Gitflow means using different branches to develop software. It was invented to help software projects cope with multiple developers making simultaneous changes to a single codebase.
It was a good thing when it was invented – better than merge conflicts – but it was only ever a workaround to a workaround. Namely how do you keep your software building and passing tests when there’s lots going on.
We needed a branching strategy like gitflow when Continuous Integration builds were slow and compute time was expensive and difficult to obtain. This was in the days before the cloud or SaaS build solutions.
Over the last ten years, wisdom has changed. Now we can provision hardware quickly or use a 3rd party build service. This means that instead of reviewing PRs, we can spend our time making tests faster and more automated.
So now, the need for a gated merge moment has passed. If you’re gating your automated testing or deployments, then by definition, you’re not doing continuous delivery.
Why is that a bad thing?
If you’re not doing continuous delivery, you’re not regularly delivering more value to your customers. With an approval process in the middle of your delivery pipeline, you’re only going as fast as the approval process.
This situation could arise or stay like this because of many reasons:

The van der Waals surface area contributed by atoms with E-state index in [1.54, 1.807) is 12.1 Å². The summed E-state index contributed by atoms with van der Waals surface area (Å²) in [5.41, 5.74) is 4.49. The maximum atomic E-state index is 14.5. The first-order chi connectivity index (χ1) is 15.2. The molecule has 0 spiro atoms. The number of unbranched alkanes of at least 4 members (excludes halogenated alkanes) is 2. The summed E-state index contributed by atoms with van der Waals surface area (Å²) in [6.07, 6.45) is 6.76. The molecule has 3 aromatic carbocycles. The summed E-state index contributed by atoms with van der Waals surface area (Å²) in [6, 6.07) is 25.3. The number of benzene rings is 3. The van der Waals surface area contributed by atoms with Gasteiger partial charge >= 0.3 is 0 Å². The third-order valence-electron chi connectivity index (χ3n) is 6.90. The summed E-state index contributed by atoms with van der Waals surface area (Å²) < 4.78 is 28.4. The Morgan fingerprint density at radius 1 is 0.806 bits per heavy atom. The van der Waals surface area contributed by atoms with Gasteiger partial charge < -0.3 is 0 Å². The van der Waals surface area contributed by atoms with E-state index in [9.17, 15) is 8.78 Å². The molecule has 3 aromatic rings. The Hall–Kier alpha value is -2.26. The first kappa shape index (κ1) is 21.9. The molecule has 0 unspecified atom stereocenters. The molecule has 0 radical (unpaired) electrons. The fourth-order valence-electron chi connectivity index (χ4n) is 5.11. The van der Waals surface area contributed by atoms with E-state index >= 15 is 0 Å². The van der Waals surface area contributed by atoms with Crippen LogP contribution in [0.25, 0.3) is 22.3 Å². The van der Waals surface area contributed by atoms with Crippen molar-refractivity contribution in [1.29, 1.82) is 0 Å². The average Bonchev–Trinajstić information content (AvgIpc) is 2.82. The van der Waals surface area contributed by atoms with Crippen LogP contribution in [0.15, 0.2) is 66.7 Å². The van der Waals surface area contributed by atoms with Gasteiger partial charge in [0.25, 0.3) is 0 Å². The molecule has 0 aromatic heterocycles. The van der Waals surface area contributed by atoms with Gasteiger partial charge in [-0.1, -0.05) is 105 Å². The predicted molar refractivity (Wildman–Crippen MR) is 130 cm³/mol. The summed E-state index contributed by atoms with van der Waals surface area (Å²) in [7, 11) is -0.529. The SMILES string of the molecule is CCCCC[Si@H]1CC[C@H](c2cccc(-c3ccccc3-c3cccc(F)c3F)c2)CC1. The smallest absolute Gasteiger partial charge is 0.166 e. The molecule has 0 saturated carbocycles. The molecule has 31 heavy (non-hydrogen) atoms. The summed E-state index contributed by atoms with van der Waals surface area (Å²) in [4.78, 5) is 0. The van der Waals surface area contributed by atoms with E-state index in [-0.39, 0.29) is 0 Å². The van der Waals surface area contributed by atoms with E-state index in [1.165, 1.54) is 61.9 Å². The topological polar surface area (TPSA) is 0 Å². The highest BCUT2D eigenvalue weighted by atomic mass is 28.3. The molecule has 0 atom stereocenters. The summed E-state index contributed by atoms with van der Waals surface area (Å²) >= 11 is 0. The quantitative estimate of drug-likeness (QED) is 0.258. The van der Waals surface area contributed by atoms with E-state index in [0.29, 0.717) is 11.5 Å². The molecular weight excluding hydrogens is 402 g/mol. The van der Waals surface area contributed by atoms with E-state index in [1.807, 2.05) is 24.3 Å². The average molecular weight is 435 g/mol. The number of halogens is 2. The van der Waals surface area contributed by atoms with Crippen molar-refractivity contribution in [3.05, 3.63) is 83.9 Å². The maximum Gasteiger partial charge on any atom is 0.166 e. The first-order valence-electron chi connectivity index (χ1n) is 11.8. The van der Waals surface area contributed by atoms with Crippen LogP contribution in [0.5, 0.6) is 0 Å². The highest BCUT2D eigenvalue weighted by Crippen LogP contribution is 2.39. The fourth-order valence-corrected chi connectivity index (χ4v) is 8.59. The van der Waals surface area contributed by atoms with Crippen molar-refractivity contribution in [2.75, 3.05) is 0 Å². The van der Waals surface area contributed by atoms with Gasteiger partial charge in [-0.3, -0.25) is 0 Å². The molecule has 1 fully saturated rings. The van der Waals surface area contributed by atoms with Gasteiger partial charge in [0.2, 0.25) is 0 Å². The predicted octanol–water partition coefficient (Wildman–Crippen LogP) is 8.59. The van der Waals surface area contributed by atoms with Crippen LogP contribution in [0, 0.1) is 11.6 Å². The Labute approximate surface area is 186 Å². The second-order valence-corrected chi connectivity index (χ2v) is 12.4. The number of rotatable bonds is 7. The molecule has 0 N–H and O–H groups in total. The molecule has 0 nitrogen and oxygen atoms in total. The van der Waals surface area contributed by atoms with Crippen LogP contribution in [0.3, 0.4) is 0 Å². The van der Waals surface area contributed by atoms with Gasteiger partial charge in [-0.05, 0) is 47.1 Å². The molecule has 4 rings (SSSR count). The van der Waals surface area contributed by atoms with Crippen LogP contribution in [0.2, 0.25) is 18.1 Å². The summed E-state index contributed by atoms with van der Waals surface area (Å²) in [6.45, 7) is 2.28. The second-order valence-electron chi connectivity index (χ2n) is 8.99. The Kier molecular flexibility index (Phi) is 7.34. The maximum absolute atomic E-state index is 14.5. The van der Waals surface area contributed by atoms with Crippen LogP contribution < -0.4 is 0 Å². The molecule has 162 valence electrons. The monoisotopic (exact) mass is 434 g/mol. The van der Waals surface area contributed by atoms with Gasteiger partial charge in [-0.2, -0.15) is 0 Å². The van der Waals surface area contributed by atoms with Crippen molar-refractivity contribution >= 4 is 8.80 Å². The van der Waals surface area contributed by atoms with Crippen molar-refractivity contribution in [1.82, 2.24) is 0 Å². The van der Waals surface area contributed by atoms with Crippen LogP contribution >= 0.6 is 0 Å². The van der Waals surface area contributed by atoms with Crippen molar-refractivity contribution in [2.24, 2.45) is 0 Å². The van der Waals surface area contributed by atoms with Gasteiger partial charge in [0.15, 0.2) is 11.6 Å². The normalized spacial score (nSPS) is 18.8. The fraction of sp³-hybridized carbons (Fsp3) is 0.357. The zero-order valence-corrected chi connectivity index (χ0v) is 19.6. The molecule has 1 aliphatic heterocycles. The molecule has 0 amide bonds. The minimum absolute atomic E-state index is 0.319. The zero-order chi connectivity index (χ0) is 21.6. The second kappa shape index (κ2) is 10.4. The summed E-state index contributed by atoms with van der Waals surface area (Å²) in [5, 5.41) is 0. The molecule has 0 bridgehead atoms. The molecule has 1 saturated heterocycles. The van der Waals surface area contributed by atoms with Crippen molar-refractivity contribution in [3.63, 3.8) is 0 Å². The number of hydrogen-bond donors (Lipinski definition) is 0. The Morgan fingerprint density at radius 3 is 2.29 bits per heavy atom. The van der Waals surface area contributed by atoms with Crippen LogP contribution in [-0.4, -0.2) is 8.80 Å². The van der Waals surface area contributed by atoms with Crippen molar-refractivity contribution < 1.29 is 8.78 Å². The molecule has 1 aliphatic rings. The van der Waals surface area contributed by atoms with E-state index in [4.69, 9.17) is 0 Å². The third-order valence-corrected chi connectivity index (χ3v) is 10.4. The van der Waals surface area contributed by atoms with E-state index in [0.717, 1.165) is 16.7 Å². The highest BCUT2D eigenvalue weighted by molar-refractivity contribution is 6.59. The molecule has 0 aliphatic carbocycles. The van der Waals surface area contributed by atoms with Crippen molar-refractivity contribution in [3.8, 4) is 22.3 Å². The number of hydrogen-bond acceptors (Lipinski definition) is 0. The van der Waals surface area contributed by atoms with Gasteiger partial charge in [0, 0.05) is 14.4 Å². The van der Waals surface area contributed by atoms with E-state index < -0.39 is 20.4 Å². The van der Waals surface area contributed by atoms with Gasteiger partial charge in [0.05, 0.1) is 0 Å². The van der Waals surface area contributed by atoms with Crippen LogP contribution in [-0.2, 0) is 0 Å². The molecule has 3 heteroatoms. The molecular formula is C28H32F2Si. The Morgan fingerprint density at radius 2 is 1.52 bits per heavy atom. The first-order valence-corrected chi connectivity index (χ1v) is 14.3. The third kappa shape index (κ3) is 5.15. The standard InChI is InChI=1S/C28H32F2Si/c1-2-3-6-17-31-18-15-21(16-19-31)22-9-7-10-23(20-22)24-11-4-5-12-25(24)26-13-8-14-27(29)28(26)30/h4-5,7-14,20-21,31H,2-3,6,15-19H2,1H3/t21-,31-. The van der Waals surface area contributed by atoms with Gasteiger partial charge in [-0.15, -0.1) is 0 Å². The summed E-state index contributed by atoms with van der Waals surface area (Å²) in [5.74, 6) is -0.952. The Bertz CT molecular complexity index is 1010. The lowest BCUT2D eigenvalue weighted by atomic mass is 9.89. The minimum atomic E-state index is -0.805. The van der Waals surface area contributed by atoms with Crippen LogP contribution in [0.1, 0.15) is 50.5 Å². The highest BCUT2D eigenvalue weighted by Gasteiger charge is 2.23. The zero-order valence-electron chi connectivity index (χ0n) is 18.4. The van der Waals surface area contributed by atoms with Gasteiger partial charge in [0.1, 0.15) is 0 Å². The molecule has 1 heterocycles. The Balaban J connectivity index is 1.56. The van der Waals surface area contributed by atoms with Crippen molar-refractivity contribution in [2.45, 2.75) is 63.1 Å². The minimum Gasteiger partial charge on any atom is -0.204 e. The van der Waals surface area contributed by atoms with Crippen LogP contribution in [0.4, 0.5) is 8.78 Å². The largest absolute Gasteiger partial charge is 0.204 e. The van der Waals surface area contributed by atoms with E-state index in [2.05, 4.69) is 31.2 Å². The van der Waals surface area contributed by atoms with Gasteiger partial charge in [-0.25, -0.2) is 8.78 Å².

- You don’t have good-quality automated tests in place.
- You don’t trust your developers to make reliable changes.
- You fear what happens when software is released.
- You doubt your ability to deliver fast enough.
- You think the auditors won’t like it, and that you’ll somehow breach regulations.
- Many other reasons.
So instead, ask yourself a couple of questions:
- Does doing gitflow directly improve your software quality?
- Does doing gitflow make your process more secure and reliable?
Employing something different might help. It could be Trunk Based Development or even just a single integration and deployment build a day. Anything that takes out a manual step will help you deliver more business value, more regularly than before.
But don’t take my word for it. Gitflow is now legacy, according to its author. Perhaps it’s time to reevaluate.